Sleep and daylight saving time
A switch to permanent daylight-saving time will undo any positive effects on sleep of delaying school start times, according to researchers from the University of Surrey.
Writing in the journal Current Biology, Professor Anne Skeldon and Professor Derk-Jan Dijk discuss proposals by the California state legislature to introduce permanent daylight saving time (DST) and how this switch could undermine a 2018 vote in the state to delay school start time for teenagers. The vote in the California legislature, currently vetoed by the State Governor, prohibited the start of schools before 8:30am in a bid to improve student health and boost graduation rates.
Delaying school times has been a contentious issue in North America and Europe with proponents arguing that such a postponement would enable teenagers, who typically go to bed later, to get the recommended amount of sleep, whilst opponents point to the logistical problems that would arise from such a change. Skeldon and Dijk point out that a switch to permanent DST, the practice of setting the clocks forward one hour from standard time during the summer months in order to make better use of natural daylight, is incompatible with the aims of delaying school times.
Derk-Jan Dijk, Professor of Sleep and Physiology and Director of the Surrey Sleep Research Centre, commented: “Many of us are confused about clock and circadian time, but for the sake of our health and wellbeing, it is about time we get our heads around it.”
Prof Dijk and scientists at the Sleep Research Centre have recently made several breakthroughs in their work. The team developed a blood test to tell whether someone has skipped a night’s sleep, bringing us a step closer to developing a test for driver sleepiness.
This major discovery paves the way for a future test which will be able to assess if a driver was sleep deprived. Previous research in this area from the AAA Foundation for Traffic Safety has shown that drivers who get just one to two hours less than the recommended daily allowance in a 24-hour period nearly double their risk for a car crash.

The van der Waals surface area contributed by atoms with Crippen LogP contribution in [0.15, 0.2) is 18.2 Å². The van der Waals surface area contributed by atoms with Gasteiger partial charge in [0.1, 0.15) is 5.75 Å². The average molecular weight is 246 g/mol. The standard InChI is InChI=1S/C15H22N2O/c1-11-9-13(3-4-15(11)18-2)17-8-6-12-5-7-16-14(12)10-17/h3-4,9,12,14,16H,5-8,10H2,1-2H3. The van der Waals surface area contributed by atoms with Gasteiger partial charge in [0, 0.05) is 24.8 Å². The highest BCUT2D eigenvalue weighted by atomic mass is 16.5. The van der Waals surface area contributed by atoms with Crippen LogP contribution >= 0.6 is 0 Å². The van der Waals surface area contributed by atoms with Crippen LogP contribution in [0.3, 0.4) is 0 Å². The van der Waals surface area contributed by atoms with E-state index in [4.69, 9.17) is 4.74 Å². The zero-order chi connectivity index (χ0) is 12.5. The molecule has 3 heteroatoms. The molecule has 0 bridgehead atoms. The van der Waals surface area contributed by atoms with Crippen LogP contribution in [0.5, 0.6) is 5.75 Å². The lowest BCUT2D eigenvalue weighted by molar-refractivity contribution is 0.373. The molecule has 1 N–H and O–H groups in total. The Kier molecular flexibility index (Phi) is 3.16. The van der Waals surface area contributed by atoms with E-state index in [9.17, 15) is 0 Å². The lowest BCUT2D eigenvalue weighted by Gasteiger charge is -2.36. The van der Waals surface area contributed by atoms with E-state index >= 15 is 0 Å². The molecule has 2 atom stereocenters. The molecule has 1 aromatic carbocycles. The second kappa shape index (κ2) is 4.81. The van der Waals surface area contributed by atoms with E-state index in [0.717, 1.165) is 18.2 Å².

Prof Dijk is also leading research into enabling people with dementia to live in their own homes for longer. The ground-breaking £20m Care Research & Technology Centre, which opened in June 2019, will develop new technologies to create dementia-friendly ‘healthy homes’ and provide insights into how dementia develops.
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Derk-Jan Dijk PhD, FRSB, FMedSci, is Professor of Sleep and Physiology, Distinguished Professor at the University of Surrey, Director of the Surrey Sleep Research Centre. He has been a Royal Society-Wolfson Research Merit Award holder, a Senior Research Associate in the Institute of Pharmacology at the University of Zurich, an Assistant Professor of Medicine at Harvard Medical School, and an Associate Neuroscientist in the Brigham and Women's Hospital in Boston.
Dr Dijk has more than 35 years of experience in clinical sleep research. His current research interests include the circadian and homeostatic regulation of sleep; the contribution of sleep to brain function in healthy ageing and dementia; the role of circadian rhythmicity in sleep regulation; identification of novel-biomarkers for sleep debt status and circadian rhythmicity, susceptibility to the negative effects of sleep loss; understanding age and sex related differences in sleep physiology and sleep disorders. His research has been or is is funded by the Dementia Research Institute, the Biotechnology and Biological Science Research Council, the Wellcome Trust, The Air Force Office of Scientific Research, Philips Lighting and several major pharmaceutical companies.
Dr Dijk has published more than 250 research and review papers in the area of sleep and circadian rhythms. Dr Dijk is invited frequently to speak at international sleep meetings and he has given opening and plenary lectures for the joint meeting of the Canadian Sleep Society, American Academy of Sleep Medicine and Sleep Research Society, The European Sleep Research Society and the Hong Kong Sleep Medicine Society.
Dr Dijk has served as an Associate and Deputy Editor to SLEEP and Editor of the Journal of Sleep Research. He also serves as consultant to the pharmaceutical industry.
I am a mathematician with a keen interest in applying mathematics in the real world. My background is in dynamical systems and bifurcation theory.
Much of my early work was in fluid mechanics, particularly the Faraday wave problem. More recently I have shifted towards biology/sociology. I was a co-investigator on the 6 year complexity science project, Evolution and Resilience of Industrial Ecosystems. I currently lead the Mathematics of Life and Social Sciences research group and co-lead the Centre for Mathematical and Computational Biology
My current research interests are largely centred on sleep and circadian rhythms and data science. I collaborate with researchers at the Surrey Sleep Research Centre developing and analysing mathematical models of sleep-wake regulation. Our work recently featured in the UK parliamentary debate ``School should start at 10am because teenagers are too tired''. I have a particular interest in the impact of our light environment on sleep, including the impact of permanent DST.